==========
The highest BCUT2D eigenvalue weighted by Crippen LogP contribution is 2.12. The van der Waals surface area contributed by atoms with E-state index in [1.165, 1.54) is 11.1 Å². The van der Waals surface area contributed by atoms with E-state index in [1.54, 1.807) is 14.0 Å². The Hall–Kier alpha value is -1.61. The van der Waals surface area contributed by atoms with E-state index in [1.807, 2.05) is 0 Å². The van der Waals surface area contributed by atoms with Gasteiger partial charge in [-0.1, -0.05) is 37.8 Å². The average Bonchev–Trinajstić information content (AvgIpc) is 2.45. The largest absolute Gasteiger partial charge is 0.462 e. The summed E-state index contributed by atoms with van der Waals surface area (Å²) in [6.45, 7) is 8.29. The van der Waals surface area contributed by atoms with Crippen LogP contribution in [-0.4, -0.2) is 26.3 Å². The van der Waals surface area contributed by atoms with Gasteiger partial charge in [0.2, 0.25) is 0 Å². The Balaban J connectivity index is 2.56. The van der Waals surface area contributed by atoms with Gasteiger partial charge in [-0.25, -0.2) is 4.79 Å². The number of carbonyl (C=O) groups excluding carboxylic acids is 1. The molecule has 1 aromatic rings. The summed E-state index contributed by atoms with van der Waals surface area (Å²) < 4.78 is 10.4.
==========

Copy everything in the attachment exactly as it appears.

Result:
The highest BCUT2D eigenvalue weighted by Crippen LogP contribution is 2.12. The van der Waals surface area contributed by atoms with E-state index in [1.165, 1.54) is 11.1 Å². The van der Waals surface area contributed by atoms with E-state index in [1.54, 1.807) is 14.0 Å². The Hall–Kier alpha value is -1.61. The van der Waals surface area contributed by atoms with E-state index in [1.807, 2.05) is 0 Å². The van der Waals surface area contributed by atoms with Gasteiger partial charge in [-0.1, -0.05) is 37.8 Å². The average Bonchev–Trinajstić information content (AvgIpc) is 2.45. The largest absolute Gasteiger partial charge is 0.462 e. The summed E-state index contributed by atoms with van der Waals surface area (Å²) in [6.45, 7) is 8.29. The van der Waals surface area contributed by atoms with Crippen LogP contribution in [-0.4, -0.2) is 26.3 Å². The van der Waals surface area contributed by atoms with Gasteiger partial charge in [0.2, 0.25) is 0 Å². The Balaban J connectivity index is 2.56. The van der Waals surface area contributed by atoms with Gasteiger partial charge in [-0.25, -0.2) is 4.79 Å². The number of carbonyl (C=O) groups excluding carboxylic acids is 1. The molecule has 1 aromatic rings. The summed E-state index contributed by atoms with van der Waals surface area (Å²) < 4.78 is 10.4.